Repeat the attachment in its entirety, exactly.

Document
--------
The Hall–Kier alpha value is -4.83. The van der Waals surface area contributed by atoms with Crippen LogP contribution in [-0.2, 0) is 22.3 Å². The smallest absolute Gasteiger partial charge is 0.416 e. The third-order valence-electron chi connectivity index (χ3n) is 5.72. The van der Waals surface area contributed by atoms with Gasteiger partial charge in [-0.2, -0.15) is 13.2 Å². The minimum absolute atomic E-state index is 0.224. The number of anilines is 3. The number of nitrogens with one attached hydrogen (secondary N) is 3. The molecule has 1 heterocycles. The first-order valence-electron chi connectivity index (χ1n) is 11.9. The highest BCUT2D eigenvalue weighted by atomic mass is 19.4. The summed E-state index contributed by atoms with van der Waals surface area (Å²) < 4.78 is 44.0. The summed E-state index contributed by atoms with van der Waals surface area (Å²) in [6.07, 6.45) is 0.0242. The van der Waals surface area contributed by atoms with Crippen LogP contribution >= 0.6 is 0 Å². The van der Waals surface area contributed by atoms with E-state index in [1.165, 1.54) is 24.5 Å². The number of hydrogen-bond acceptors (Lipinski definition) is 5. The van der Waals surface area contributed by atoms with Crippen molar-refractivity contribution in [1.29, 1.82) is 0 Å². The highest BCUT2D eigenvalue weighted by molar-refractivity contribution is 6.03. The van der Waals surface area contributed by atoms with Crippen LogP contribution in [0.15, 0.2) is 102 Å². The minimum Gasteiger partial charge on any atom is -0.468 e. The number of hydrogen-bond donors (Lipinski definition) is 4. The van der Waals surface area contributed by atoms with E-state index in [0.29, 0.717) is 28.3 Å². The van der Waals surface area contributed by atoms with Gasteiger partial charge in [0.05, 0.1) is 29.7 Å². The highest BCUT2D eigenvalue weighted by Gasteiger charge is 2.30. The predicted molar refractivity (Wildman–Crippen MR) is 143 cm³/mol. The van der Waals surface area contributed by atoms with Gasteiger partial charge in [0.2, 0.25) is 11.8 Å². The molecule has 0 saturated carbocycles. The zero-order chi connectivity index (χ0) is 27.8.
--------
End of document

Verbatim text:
The Hall–Kier alpha value is -4.83. The van der Waals surface area contributed by atoms with Crippen LogP contribution in [-0.2, 0) is 22.3 Å². The smallest absolute Gasteiger partial charge is 0.416 e. The third-order valence-electron chi connectivity index (χ3n) is 5.72. The van der Waals surface area contributed by atoms with Gasteiger partial charge in [-0.2, -0.15) is 13.2 Å². The minimum absolute atomic E-state index is 0.224. The number of anilines is 3. The number of nitrogens with one attached hydrogen (secondary N) is 3. The molecule has 1 heterocycles. The first-order valence-electron chi connectivity index (χ1n) is 11.9. The highest BCUT2D eigenvalue weighted by atomic mass is 19.4. The summed E-state index contributed by atoms with van der Waals surface area (Å²) < 4.78 is 44.0. The summed E-state index contributed by atoms with van der Waals surface area (Å²) in [6.07, 6.45) is 0.0242. The van der Waals surface area contributed by atoms with Crippen LogP contribution >= 0.6 is 0 Å². The van der Waals surface area contributed by atoms with E-state index in [1.165, 1.54) is 24.5 Å². The number of hydrogen-bond acceptors (Lipinski definition) is 5. The van der Waals surface area contributed by atoms with Crippen molar-refractivity contribution in [1.29, 1.82) is 0 Å². The highest BCUT2D eigenvalue weighted by molar-refractivity contribution is 6.03. The van der Waals surface area contributed by atoms with Crippen LogP contribution in [0.15, 0.2) is 102 Å². The minimum Gasteiger partial charge on any atom is -0.468 e. The number of hydrogen-bond donors (Lipinski definition) is 4. The van der Waals surface area contributed by atoms with E-state index in [0.29, 0.717) is 28.3 Å². The van der Waals surface area contributed by atoms with Gasteiger partial charge in [0.05, 0.1) is 29.7 Å². The highest BCUT2D eigenvalue weighted by Gasteiger charge is 2.30. The predicted molar refractivity (Wildman–Crippen MR) is 143 cm³/mol. The van der Waals surface area contributed by atoms with Gasteiger partial charge in [0.2, 0.25) is 11.8 Å². The molecule has 0 saturated carbocycles. The zero-order chi connectivity index (χ0) is 27.8.